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Standing in for Fouad Egbaria, here is your morning in metals, folks.

Aluminum Highlights

Feeling behind on aluminum industry activity and economic drivers? Look no further than the Aluminum Association’s latest comprehensive rundown, including import trends and key raw material inputs such as energy.

According to their highlights, the majority of aluminum imports into the U.S. are in ingot form. “After three consecutive months of declining volumes, ingot imports increased 1.8 percent month-over-month in July,” the report states, citing U.S. Census Bureau figures. “Nevertheless, imports of ingot increased 19.0 percent year-over-year in July, and are up 22.7 percent year-to-date over the same period in 2016. While the growth has occurred across the spectrum of ingot importing countries, the largest year-to-date increases have originated from South Africa, India, and Australia.”

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EPA Clean Power Plan: Trump Takes Over Obama’s ‘Fuzzy Math’

President Trump made quick moves to ax the Clean Power Plan, whose benefits the previous administration said would dwarf its costs (of which, MetalMiner speculated, there would be many).

Now, Trump and his EPA chief, Scott Pruitt, are trying to massage the numbers behind those costs and benefits — and it may be a tough proposition to get things right.

Electric Cars All the Rage?

Arnoud Balhuizen, chief commercial officer at BHP, was quoted by Reuters as saying on Tuesday that 2017 will be a “tipping point” for electric cars, adding that “the impact for raw materials producers would be felt first in the metals markets and only later in oil,” according to the news service.

“In September 2016 we published a blog and we set the question – could 2017 be the year of the electric vehicle revolution?” Balhuizen said in an interview, Reuters reported.

Free Download: The September 2017 MMI Report

MetalMiner’s correspondent in India, Sohrab Darabshaw, will have an upcoming piece later this week about how that very revolution is shaping up in the world’s second-most populous country – stay tuned!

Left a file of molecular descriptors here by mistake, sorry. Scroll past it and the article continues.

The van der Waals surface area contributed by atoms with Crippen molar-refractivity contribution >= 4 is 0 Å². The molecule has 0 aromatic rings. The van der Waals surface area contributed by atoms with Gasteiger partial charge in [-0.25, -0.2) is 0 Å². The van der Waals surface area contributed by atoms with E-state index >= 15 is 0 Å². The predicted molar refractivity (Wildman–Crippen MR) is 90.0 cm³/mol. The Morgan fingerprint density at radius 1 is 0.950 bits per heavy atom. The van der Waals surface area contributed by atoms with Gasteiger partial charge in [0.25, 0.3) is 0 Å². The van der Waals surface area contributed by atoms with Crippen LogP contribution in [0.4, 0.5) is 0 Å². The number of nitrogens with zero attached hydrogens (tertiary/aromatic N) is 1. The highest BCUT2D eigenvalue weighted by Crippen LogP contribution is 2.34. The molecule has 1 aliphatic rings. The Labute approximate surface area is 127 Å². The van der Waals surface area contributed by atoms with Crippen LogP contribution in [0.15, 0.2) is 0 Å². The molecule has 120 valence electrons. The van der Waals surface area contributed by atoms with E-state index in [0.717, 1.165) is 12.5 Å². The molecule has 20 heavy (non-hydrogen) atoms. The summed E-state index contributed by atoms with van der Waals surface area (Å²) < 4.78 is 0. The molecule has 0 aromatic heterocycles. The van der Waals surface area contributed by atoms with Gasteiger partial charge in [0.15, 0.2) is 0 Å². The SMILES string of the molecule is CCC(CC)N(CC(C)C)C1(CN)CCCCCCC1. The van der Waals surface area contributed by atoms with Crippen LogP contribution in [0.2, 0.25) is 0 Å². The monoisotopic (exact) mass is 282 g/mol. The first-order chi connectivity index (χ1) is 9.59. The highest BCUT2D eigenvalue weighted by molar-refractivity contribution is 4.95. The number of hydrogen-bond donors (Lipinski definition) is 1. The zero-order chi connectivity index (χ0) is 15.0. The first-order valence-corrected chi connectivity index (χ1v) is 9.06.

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An Ipsos poll released late last week offers a window into the varying perspectives of the populations of the U.S., Canada and Mexico with respect to the North American Free Trade Agreement (NAFTA).

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Negotiators from the three countries kicked off a third round of renegotiation talks on Saturday in Ottawa. Among other things, the ballooning deficit between the U.S. and Mexico has been a major talking point for the U.S. (The U.S. had a $64.4 billion deficit with Mexico in 2016, and a $41.2 billion deficit through the first seven months of this year, according to Census Bureau data.)

But how do the respective publics feel about the 23-year-old trilateral trade agreement?

According to the Ipsos poll, support for the free trade agreement is high across the board, albeit higher in Mexico and Canada than in the U.S.

However, the poll data show citizens of the United States have a different opinion on how much the free trade deal has actually helped their country.

According to the poll, 39% of Americans think the free trade deal has helped the U.S., compared with 57% of Canadians and 59% of Mexicans.

When it comes to identifying which NAFTA members are believed to have benefited the most, 35% of Americans went with Mexico. Meanwhile, a majority of Mexicans (64%) and just over a third of Canadians (34%) said the U.S. has benefited the most from the deal.

When asked if the deal benefited the three countries equally, 34% of Canadians and 32% of Americans said that was the case, while just 20% of Mexicans agreed that was the case.

When it came to whether or not renegotiation was considered to be a good thing, 48% and 46% of Americans and Mexicans, respectively, said that was the case. Canadians were less sure, however, with just 33% saying renegotiating the trade deal was a good thing.

Principle is one thing — what about execution?

The three countries each had varying levels of confidence in their negotiators.

Canadians had the most faith in their negotiating team (59%), compared with 50% of Americans and just 40% of Mexicans.

Setting aside President Trump’s public threats to pull the U.S. out of NAFTA should a negotiated deal favorable to the U.S. prove unreachable, 50% of Americans expressed they would want NAFTA to continue in its current form if talks fail. Meanwhile, 59% of Canadians and 60% of Mexicans indicated they would want the deal to continue in its current form if talks fail.

On the other side of the spectrum, 16% of Americans said they would want the deal dismantled if talks fail, compared with 25% of Mexicans.

Free Download: The September 2017 MMI Report

The third round of NAFTA renegotiation talks are scheduled to conclude tomorrow. Whatever happens — a revamped deal, maintenance of the status quo or a wholesale dismantling —  the citizens of each country will certainly have differing opinions on the favorability of the outcome.